After a false start to face-to-face meetings due to February’s five-day COVID lockdown, we were finally able to get out and about over four weeks, visiting fire-affected communities in East Gippsland and the North East.

Our meetings took us to Walwa in the North East, up to Falls Creek in the Alps, across to Mallacoota in East Gippsland, and many communities in between. We covered more than 5,000 kilometres to listen to communities share their experiences of recovery from the 2019–20 Victorian fires.

Over this time, we held a total of 36 face-to-face meetings involving individuals, members of Community Recovery Committees, and staff from organisations working in recovery.

Our sincere thanks to the community members, council staff and Bushfire Recovery Victoria hub coordinators who helped with these meetings – from organising venues and catering, through to spreading the word. We really appreciated your enthusiasm and willingness to see these meetings happen in your community. 

What you shared with us  

We’re very grateful to everyone who participated in these meetings particularly for your honesty and openness. For many people recounting their story and experiences from the fires was still very raw and emotional. We were humbled by your willingness to talk about what had and hadn’t worked in recovery, even though it was a difficult conversation.

Frequently shared themes or topics include:

  • The level of involvement communities are having in their own recovery and capacity to make and influence important recovery decisions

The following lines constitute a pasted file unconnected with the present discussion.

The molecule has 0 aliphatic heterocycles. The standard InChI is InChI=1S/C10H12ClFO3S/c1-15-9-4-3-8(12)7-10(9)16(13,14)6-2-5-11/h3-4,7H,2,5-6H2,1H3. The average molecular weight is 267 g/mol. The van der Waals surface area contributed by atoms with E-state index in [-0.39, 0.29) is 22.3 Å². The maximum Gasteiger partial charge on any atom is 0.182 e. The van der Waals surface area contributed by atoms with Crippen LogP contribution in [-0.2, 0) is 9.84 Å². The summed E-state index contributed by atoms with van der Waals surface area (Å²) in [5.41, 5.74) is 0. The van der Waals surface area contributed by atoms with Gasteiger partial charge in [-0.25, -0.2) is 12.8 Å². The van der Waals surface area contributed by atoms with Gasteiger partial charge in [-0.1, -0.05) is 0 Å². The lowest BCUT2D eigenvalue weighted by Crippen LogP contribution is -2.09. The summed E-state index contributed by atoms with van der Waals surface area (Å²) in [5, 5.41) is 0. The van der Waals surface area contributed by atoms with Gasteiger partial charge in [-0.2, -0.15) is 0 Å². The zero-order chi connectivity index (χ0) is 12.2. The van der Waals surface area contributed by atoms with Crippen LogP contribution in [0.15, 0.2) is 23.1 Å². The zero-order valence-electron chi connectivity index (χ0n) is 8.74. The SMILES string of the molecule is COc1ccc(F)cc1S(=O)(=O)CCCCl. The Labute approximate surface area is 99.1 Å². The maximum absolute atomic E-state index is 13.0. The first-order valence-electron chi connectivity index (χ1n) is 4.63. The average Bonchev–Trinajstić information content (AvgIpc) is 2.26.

• The complexity and fairness of funding eligibility requirements, application processes and decisions for both community and individual funding
  • The value of the case support program and the assistance this has provided to individuals in navigating their recovery
  • The resilience and strength of community as they have come together to support each other in recovery
  • The importance of being better prepared for future emergencies and having appropriate support from relevant agencies and organisations to make this happen
  • The timeliness and complexity of planning and re-building and the impact this has on recovery
  • The workload and expectation that has been placed on Community Recovery Committees whose voluntary members are supporting their communities and trying to recover
  • How recovery progress affects the health and wellbeing of individuals and community

Your experiences will enable us to consider what improvements may be required for better outcomes after future events.

Other ways to provide feedback to the Inquiry

Until Tuesday 30 March 2021, individuals and organisations can provide feedback by: 

Full details on the Inquiry, its Terms of Reference and community participation are available from or by calling (03) 8684 7900.